- an internally-threaded tool for cutting external threadsCompare tap 2 (def. 6)
- a casting mould giving accurate dimensions and a good surface to the object castSee also die-cast
- architect the dado of a pedestal, usually cubic
- another name for dice (def. 2)
- as straight as a die perfectly honest
- the die is cast the decision that commits a person irrevocably to an action has been taken
Word Origin and History for dice
early 14c., des, dys, plural of dy (see die (n.)), altered 14c. to dyse, dyce, and 15c. to dice. "As in pence, the plural s retains its original breath sound, probably because these words were not felt as ordinary plurals, but as collective words" [OED]. Sometimes used as singular 1400-1700.
"to cut into cubes," late 14c., from dice (n.). Meaning "to play at dice" is from early 15c. Related: Diced; dicing.
mid-12c., possibly from Old Danish døja or Old Norse deyja "to die, pass away," both from Proto-Germanic *dawjanan (cf. Old Frisian deja "to kill," Old Saxon doian, Old High German touwen, Gothic diwans "mortal"), from PIE root *dheu- (3) "to pass away, become senseless" (cf. Old Irish dith "end, death," Old Church Slavonic daviti, Russian davit' "to choke, suffer").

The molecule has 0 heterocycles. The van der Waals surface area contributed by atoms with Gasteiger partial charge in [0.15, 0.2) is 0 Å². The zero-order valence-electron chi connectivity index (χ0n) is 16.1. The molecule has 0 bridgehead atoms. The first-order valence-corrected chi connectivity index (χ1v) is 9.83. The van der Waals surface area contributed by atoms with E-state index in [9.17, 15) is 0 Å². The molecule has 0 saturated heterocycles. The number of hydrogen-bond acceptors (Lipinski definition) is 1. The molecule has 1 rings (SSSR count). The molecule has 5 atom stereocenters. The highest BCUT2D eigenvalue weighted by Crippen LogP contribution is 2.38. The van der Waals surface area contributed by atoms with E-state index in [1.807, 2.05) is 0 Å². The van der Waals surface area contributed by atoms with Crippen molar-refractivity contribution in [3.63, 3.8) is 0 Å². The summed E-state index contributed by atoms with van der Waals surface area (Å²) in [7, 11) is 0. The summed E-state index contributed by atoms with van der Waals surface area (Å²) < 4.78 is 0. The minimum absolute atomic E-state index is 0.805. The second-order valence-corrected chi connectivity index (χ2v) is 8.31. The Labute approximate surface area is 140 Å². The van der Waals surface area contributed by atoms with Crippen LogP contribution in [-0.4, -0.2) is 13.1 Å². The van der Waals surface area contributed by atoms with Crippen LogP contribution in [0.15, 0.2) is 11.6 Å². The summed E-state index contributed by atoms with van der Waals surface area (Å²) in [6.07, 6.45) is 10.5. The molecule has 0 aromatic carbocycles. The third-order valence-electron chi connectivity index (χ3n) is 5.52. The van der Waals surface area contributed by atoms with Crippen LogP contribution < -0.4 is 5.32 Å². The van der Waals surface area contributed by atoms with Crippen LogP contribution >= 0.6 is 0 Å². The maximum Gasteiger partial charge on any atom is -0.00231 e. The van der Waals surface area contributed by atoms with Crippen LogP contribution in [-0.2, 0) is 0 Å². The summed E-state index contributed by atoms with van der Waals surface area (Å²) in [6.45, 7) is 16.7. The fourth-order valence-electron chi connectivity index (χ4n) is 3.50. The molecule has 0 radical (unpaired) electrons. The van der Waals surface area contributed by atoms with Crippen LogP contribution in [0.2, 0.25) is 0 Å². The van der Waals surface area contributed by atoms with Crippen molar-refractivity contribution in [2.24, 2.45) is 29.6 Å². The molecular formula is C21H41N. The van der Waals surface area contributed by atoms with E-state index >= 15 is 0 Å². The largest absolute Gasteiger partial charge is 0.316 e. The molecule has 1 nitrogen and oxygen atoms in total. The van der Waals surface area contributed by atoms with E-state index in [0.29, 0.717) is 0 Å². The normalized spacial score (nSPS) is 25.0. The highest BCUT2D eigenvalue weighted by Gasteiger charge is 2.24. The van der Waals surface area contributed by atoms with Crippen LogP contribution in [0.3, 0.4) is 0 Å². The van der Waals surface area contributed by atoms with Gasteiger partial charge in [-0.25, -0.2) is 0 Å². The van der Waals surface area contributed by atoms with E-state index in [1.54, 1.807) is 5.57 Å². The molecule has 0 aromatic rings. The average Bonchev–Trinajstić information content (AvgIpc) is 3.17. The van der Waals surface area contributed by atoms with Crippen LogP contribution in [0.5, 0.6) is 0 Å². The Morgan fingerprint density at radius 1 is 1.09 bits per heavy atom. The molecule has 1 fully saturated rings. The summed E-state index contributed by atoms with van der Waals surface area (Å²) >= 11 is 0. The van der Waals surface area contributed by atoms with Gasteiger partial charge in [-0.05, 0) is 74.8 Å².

It has been speculated that Old English had *diegan, from the same source, but it is not in any of the surviving texts and the preferred words were steorfan (see starve), sweltan (see swelter), wesan dead, also forðgan and other euphemisms.
Languages usually don't borrow words from abroad for central life experiences, but "die" words are an exception, because they are often hidden or changed euphemistically out of superstitious dread. A Dutch euphemism translates as "to give the pipe to Maarten." Regularly spelled dege through 15c., and still pronounced "dee" by some in Lancashire and Scotland. Used figuratively (of sounds, etc.) from 1580s. Related: Died; dies.
early 14c. (as a plural, late 14c. as a singular), from Old French de "die, dice," of uncertain origin. Common Romanic (cf. Spanish, Portuguese, Italian dado, Provençal dat, Catalan dau), perhaps from Latin datum "given," past participle of dare (see date (n.1)), which, in addition to "give," had a secondary sense of "to play" (as a chess piece); or else from "what is given" (by chance or Fortune). Sense of "stamping block or tool" first recorded 1690s.
- To cease living; become dead; expire.
- To cease existing, especially by degrees; fade.